Home / Archives / Articles / Turkey’s destruction of its Christians: Benny Morris unravels the ‘Thirty-Year Genocide’

 

By Daniel Campos

Between 1894 and 1924, 1.5 million to 2.5 million Christians were murdered in Anatolia

World-renowned Israeli historian Benny Morris sat down with i24NEWS to discuss his new body of work, which seeks to unravel the systematic genocide of Christian subjects of the Ottoman Empire before and after its collapse. 

As found in The Thirty-Year Genocide: Turkey’s Destruction of its Christian Minorities, between 1894 and 1924, 1.5 million to 2.5 million Christians were murdered in Asia Minor.

Many of Morris and co-author Dror Zeevi’s findings are not new, but their impeccably-researched tome aims to show that three distinct waves of massacres and religious persecution were all part of a single overarching effort to wipe out Anatolia’s Christian population. 

Written with the help of historical archives, the book makes use of testimonies from missionaries and diplomats of the time, as well as accounts from perpetrators and victims.

According to demographic research, before the three waves of violence that swept across Anatolia during this period, the region’s Christian minority accounted for 20 percent of the population. By the end of the thirty-year period, the population had been reduced to 2 percent. 

Seeking to unravel why the Turks tried to rid Christians from their empire, Morris said there is no simple answer.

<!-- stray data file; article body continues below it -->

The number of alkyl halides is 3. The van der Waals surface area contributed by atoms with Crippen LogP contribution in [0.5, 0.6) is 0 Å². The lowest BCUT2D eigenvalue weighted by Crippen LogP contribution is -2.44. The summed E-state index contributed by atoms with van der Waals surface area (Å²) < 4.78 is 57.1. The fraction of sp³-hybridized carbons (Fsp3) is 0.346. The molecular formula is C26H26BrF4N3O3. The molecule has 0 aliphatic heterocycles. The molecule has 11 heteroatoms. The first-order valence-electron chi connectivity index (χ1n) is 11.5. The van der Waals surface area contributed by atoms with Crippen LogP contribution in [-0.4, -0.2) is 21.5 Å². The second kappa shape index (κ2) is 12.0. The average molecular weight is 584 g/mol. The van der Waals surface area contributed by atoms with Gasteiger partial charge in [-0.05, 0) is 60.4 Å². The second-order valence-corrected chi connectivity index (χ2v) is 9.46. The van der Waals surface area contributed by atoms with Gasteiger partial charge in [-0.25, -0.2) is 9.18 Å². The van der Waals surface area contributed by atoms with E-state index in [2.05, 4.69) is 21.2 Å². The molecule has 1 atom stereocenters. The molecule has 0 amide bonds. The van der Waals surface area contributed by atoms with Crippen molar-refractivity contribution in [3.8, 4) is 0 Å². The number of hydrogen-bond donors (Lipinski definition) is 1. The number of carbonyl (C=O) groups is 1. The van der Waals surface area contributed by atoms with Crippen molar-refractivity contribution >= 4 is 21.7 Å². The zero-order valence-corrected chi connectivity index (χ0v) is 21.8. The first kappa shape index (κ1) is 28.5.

On one hand, according to Morris and Zeevi, Islam did played a major role in the three waves of violence: “The perpetrator– those who went out to invade and plunder Christian homes, killing the inhabitants with axes and knives and raping women– were motivated by the Islamic belief that they were killing infidels deemed dangerous to Islam and the empire.”

Asked if he believed the driving force behind the campaigns was nationalism rather than religion, Morris conceded that nationalism did play significant driving role in the persecutions, especially during the Ataturk period where “making a uniform Turkish society meant getting rid of diversity; in other words, the Christians.”

Through their research, the Israeli historians reached the conclusion that the Turks did not act alone. Rather, they employed collaborators, namely Kurds and other ethnic minorities, to carry out many parts of the genocide, just as the Nazis did during the Holocaust. 

While Morris and Zeevi make a compelling case to link the three waves of violence, some critics point out that by landing on Islam as an overarching motivator behind the genocide, the book fails to account for what changed in this period to change the existing status-quo whereby Christians “lived in relative security under Ottoman rule for centuries.”

Text and editing by Mary McAuliffe, i24NEWS web editor and journalist

 

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